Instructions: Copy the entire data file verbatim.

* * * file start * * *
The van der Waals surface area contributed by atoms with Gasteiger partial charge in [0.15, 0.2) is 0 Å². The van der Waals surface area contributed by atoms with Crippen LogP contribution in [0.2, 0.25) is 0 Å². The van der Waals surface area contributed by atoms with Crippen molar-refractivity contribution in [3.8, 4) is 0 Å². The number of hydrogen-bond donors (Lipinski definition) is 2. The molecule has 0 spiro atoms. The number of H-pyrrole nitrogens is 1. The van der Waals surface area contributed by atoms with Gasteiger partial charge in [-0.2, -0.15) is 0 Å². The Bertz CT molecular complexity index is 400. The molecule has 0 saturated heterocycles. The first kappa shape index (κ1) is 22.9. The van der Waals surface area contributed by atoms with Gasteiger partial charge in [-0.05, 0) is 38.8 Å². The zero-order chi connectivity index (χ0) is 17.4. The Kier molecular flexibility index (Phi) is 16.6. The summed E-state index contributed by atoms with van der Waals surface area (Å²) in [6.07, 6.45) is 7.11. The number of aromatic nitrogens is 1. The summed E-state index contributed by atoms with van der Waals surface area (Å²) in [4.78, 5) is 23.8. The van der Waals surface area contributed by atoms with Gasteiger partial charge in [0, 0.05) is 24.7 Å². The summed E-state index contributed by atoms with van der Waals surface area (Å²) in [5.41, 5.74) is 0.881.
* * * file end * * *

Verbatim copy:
The van der Waals surface area contributed by atoms with Gasteiger partial charge in [0.15, 0.2) is 0 Å². The van der Waals surface area contributed by atoms with Crippen LogP contribution in [0.2, 0.25) is 0 Å². The van der Waals surface area contributed by atoms with Crippen molar-refractivity contribution in [3.8, 4) is 0 Å². The number of hydrogen-bond donors (Lipinski definition) is 2. The molecule has 0 spiro atoms. The number of H-pyrrole nitrogens is 1. The van der Waals surface area contributed by atoms with Gasteiger partial charge in [-0.2, -0.15) is 0 Å². The Bertz CT molecular complexity index is 400. The molecule has 0 saturated heterocycles. The first kappa shape index (κ1) is 22.9. The van der Waals surface area contributed by atoms with Gasteiger partial charge in [-0.05, 0) is 38.8 Å². The zero-order chi connectivity index (χ0) is 17.4. The Kier molecular flexibility index (Phi) is 16.6. The summed E-state index contributed by atoms with van der Waals surface area (Å²) in [6.07, 6.45) is 7.11. The number of aromatic nitrogens is 1. The summed E-state index contributed by atoms with van der Waals surface area (Å²) in [4.78, 5) is 23.8. The van der Waals surface area contributed by atoms with Gasteiger partial charge in [0, 0.05) is 24.7 Å². The summed E-state index contributed by atoms with van der Waals surface area (Å²) in [5.41, 5.74) is 0.881.